“Craig has been a technical leader in deep foundation testing, and has also been instrumental in managing much of the Missouri Department of Transportation work,” said Geotechnology’s St. Louis Branch Manager Joel Weinhold. “In addition to delivering exemplary service and maintaining relationships with satisfied clients over the last few years, Craig has taken on a larger role within the geotechnical group. His roles have included mentoring and scheduling the field staff as well as being a valuable resource for the St. Louis soils laboratory.”

Kaibel is a graduate of Missouri University of Science and Technology, where he earned Bachelor’s and Master’s degrees in Geological Engineering.

GeoBlast Feb. 2016 – Expanded Design Services

February 17th, 2016

Feb DesignServicesGeotechnology, Inc. has expanded our design services for projects that have solely geotechnical elements. Geotechnology now offers services that can include: preparation of plans & specifications, bidding assistance, construction review, administration for landslide stabilizations and other entirely geotechnical projects. Examples include:

  • Landslide stabilizations
    • Earthwork/regrading
    • Earthwork buttresses
    • Slope reconstruction with benches and underdrains
    • Stabilization with driven or drilled piles or drilled piers
    • Stabilization with retaining structures
    • Stabilization with deep soil mixing or other ground improvement
  • Retaining Structures
    • Cantilever drilled pier or soldier pile walls
    • Tied back drilled pier or soldier pile walls
  • Mechanically stabilized earth walls
  • Shoring walls
    • Cantilever, internally braced or tied back sheet pile or soldier pile walls
    • Soil nail walls

Geotechnology continues to assist our clients and their projects with characterization of site surface and subsurface conditions, and development of design and construction recommendations for site grading, drainage, structure foundations, retaining walls, environmental assessments and abatement monitoring.

For additional information, please contact your trusted advisors at Geotechnology via Joel Weinhold in St. Louis, Matt McQuality in Kansas City, Pat Donovan in Memphis, Keith Pryse in Cincinnati, Lee Czor in Lexington or Ted Vogelpohl in Erlanger.

The Critical Role of Safety

February 17th, 2016

JoeDarmodyBlogSafety in the workplace is an integral part of caring for the wellbeing of employees. A company has a responsibility to protect its employees and offer them a safe and healthy work environment. Going beyond the wellbeing of employees, safety is playing a bigger role on the business side of the company, says Geotechnology Corporate Risk Manager Joe Darmody.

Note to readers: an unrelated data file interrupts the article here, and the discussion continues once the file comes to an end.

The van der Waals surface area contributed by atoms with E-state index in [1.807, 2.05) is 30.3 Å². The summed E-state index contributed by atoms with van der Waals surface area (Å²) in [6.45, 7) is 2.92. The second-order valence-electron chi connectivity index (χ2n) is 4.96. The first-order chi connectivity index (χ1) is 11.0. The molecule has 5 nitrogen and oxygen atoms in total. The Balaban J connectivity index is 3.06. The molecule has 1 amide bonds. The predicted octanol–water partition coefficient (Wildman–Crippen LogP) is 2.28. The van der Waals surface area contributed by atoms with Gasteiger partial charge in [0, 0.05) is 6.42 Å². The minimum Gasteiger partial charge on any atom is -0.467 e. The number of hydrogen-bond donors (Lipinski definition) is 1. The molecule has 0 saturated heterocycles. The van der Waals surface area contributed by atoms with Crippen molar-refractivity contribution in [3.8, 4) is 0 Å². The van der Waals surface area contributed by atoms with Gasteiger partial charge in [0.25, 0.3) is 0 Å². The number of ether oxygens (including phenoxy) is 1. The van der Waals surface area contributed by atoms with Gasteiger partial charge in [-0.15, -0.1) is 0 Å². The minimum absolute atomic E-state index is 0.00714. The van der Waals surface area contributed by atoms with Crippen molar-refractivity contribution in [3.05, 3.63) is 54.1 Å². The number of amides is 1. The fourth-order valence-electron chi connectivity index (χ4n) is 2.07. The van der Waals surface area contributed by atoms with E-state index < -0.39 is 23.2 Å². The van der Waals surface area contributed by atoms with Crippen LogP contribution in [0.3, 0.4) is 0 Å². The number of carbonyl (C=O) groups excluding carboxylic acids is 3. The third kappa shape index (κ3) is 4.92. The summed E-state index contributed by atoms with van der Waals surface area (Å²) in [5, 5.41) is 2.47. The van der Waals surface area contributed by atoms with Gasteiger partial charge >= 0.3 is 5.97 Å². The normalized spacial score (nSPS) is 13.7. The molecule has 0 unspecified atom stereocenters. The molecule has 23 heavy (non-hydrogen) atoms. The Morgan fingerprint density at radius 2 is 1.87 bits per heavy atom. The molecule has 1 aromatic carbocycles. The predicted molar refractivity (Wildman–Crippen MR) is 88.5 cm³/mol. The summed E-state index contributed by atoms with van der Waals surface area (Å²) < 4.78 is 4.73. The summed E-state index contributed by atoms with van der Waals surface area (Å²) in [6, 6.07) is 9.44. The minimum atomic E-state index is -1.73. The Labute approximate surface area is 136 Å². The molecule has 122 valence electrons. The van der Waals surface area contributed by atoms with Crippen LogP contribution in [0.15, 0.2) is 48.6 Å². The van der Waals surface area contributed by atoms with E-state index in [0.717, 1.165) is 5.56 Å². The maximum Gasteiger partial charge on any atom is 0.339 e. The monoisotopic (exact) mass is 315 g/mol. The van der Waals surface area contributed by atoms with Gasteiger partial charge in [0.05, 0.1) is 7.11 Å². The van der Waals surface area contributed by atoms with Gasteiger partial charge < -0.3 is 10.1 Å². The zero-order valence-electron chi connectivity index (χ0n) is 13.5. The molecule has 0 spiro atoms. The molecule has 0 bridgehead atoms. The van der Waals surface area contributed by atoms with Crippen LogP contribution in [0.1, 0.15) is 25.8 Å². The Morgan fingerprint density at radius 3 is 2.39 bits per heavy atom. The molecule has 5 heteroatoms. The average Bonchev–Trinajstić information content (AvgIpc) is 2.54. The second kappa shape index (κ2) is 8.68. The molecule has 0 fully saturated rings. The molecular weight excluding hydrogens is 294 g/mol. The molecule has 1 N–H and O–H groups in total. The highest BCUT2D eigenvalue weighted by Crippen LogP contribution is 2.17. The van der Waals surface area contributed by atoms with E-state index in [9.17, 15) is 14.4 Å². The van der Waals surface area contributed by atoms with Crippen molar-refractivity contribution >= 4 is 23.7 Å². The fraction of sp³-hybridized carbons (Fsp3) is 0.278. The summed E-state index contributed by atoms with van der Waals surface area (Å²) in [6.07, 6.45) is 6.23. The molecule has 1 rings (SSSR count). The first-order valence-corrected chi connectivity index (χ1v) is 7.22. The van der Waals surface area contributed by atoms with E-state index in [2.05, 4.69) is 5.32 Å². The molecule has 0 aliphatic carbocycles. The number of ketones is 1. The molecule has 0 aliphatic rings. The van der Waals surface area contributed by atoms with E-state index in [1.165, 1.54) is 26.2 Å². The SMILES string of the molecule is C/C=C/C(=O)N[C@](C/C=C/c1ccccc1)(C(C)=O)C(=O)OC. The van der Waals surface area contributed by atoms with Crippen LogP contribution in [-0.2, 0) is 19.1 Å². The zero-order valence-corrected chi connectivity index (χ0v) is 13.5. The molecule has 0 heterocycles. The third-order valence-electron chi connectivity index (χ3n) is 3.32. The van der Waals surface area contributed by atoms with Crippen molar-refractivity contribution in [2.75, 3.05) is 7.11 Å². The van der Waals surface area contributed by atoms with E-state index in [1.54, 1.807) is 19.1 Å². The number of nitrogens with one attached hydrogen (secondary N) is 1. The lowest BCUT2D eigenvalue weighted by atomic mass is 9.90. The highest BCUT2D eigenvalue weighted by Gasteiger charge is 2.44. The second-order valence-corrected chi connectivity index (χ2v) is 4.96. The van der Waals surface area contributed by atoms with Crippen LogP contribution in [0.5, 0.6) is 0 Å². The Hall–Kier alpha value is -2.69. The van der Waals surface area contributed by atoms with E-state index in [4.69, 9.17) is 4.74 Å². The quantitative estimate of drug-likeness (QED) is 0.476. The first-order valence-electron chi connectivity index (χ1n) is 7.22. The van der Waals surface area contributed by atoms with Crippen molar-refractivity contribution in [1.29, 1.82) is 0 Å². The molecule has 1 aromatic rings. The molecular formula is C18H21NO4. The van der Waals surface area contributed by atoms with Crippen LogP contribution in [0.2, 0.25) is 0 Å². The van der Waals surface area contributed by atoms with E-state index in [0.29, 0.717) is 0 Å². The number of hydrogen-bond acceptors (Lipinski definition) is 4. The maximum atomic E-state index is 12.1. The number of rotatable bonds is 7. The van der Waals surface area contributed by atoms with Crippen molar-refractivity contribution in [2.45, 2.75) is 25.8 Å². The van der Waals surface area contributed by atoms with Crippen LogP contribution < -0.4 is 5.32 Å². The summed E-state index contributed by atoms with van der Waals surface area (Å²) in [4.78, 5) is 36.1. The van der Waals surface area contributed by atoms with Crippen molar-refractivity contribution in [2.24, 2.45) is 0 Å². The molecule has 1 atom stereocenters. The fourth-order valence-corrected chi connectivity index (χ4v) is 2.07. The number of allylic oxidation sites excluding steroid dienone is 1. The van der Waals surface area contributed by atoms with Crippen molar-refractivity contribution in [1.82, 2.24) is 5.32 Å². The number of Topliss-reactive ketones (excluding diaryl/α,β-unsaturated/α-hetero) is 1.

“Increasingly, clients are using safety statistics as pre-qualifiers and differentiators in the proposal process,” says Darmody. “As part of many prequalification submittals, we are asked to document our safety programs and our path to improvement from a safety perspective; those efforts have only made us stronger as a company in the long-term.”

Geotechnology has always had a strong commitment and focus on safety. Within the past year, under Darmody’s direction, the company has taken additional steps to put safety at the forefront of all parts of the business.

Safety Logo_2in Round Sticker_PRINT-01Darmody has been with Geotechnology for nearly ten years in a variety of key positions. In January 2015, he assumed the role as the company’s first full-time Corporate Risk Manager.

“We are in an evolving industry and our safety culture must continue to evolve,” says Darmody. “Overall, we want to make sure our operational teams think more about safety from the beginning of a project with proposals and budgets all the way through completion.”

Darmody is responsible for safety, radiation, insurance, DOT compliance and much more. His previous project management and environmental group management experience helps him integrate safety throughout existing company operations. Better methods of communications have helped the company become even more consistent in its practices.

“We continue to look for ways to keep safety first and foremost throughout the company,” he says. “This is especially important because Geotechnology has grown so much during the past year and brought on many more people. Through newer text-based programs, a robust company-wide intranet and improved email capabilities, we’re now able to reach the entire company on a regular basis, which has made a big difference for us.”

This year began with a Safety Kick-Off event in each of Geotechnology’s 10 offices. Employees signed a banner signified that “I am Committed” to exceeding safety expectations this year and beyond. This comes in addition to safety being designated as one of the company’s six core values in 2015.

Darmody visits each office frequently throughout the year to stress the importance of getting new employees acclimated with the culture of safety. Those opportunities to address safety topics and conduct jobsite safety visits will continue regularly in 2016.

“Throughout our history, we have been committed to establishing and maintaining stringent safety programs,” said President and CEO Ed Alizadeh. “As we expand into new markets, we will incorporate that same high standard for safety across the country.”